Millions of people make New Year’s resolutions every December 31st. But according to U.S. News & World Report, the failure rate for New Year’s resolutions is around 80 percent, and most people lose their resolve by mid-February.
Why? Because when it comes time to take action, we deliberate and dither.
We wait for the free time, the perfect day, the right season, a better mood, or optimal market conditions.
Rather than adopting a do-it-now attitude, we revert to the “I will” phenomenon: “I will cut out all sweets beginning next week; I will pay for gym membership and start exercising soon; I will get at least seven hours of sleep starting next month.” And on it goes.
There are two major problems with this “I will” pattern.
The first is that intentions and resolutions, which are genuinely expressed with vigor, get us nowhere. Intentions aren’t the same as actions. Instead, we remain stuck in our comfort zones.
The second problem is that whenever the perfect opportunity presents itself, some other hurdle miraculously crops up, and the plan of action is replaced by another “I will” vow.
We fail because we never begin
Procrastination stops everything. It’s a form of paralysis. It’s the force that prevents millions of people from bringing their dreams to fruition.
But why do we procrastinate? Is it a matter of laziness? Is it
because we’re creatures of habit? Is it because we have an underlying fear of failure?
I would say it’s the result of all three factors.
But what can we do to beat it?
Do like Newton’s apple!
In his Memoirs of Sir Isaac Newton’s Life, published in 1752, Dr. William Stukeley, an eminent physician, wrote that he was having dinner with his friend Sir Isaac Newton, when the famed English physicist told him that the notion of gravitation came into his mind following the fall of an apple. “Why should that apple always descend perpendicularly to the ground, thought he to himself.”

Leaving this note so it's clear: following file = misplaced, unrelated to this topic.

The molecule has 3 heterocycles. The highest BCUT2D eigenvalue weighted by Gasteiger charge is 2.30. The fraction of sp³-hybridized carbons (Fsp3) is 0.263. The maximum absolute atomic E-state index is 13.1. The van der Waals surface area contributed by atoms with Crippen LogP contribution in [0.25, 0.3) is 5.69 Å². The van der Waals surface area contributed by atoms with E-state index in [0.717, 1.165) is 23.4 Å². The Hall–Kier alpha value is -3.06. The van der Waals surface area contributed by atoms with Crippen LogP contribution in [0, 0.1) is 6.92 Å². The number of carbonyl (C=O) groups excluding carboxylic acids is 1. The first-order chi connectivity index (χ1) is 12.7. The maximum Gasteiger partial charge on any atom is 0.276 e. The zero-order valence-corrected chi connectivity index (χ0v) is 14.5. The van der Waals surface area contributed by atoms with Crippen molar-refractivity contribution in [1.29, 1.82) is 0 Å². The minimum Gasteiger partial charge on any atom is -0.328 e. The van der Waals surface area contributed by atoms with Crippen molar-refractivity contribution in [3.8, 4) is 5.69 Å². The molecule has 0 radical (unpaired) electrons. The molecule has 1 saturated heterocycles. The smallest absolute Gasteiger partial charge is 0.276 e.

Triggered by this singular event, Newton went on to devise his three laws of motion, published in 1687.
In his first law, Newton stated what could be simplified as follows:
An object that is at rest—will stay at rest, unless a force acts upon it; and
An object that is in motion—will continue moving, unless a force acts upon it.
Newton essentially points to us the biggest secret of achievement:
If we do nothing, we get nothing—and we stay stuck at zero.
But as soon as we start moving, we continue moving—and end up achieving things.
Just start taking action . . . and the rest will follow
Glenn Plaskin, an American author, struggled with procrastination while he was writing his first book, what would ultimately become a six-hundred-page biography. During the first two years of writing, he felt overwhelmed by the task.
So, one day, as a last resort, he decided to consult a therapist.
As he sat opposite her, he complained that he didn’t feel like writing.
She stopped him short. “What makes you think I’m interested in your feelings?” she asked. “I’m not interested in what you feel,” she said with a shrug. “I’m interested in what you do.”
This was Glenn’s aha moment. The course of his life was changed by this simple statement. He discovered Newton’s first law of motion: If he just got started, he would gain momentum. So, he just dug into his writing and kept going.
His greatest breakthrough was to start acting immediately. Eventually, his book became a bestseller.
Starting… gives you momentum
The magic formula for mobilizing yourself is to eliminate these two words from your vocabulary: I will.
Just do something, anything—as long as you do it now.
It’s simpler than you think.
For example, you keep trying to write the perfect letter to a good friend but wind up writing nothing at all. The solution? Just sit down now and write a few lines, like “I just wanted to say hi”.
Or if you always seem too tired to go to the gym, try to make it for even ten or fifteen minutes, whenever you have a little now opportunity. Exercising only fifteen minutes per week is still far better than not doing anything at all.
It’s amazing how easily we can overcome procrastination if we push ourselves to take the first tiny step. As Newton’s first law of motion says: An object in motion stays in motion. Once you start a task, you’re much more likely to finish it.
And as Mark Twain said “The secret of getting ahead is getting started.” And as novelist Nathaniel Hawthorne once observed, “To do nothing is the way to be nothing!”
An obsession with doing the perfect job at the perfect time is a form of self-sabotage that guarantees you will achieve nothing
Taking action immediately will dampen the urge to act perfectly.
Even starting awkwardly is still better than not starting at all.
So, do something now, however imperfect it may be, knowing that you can make it better later.
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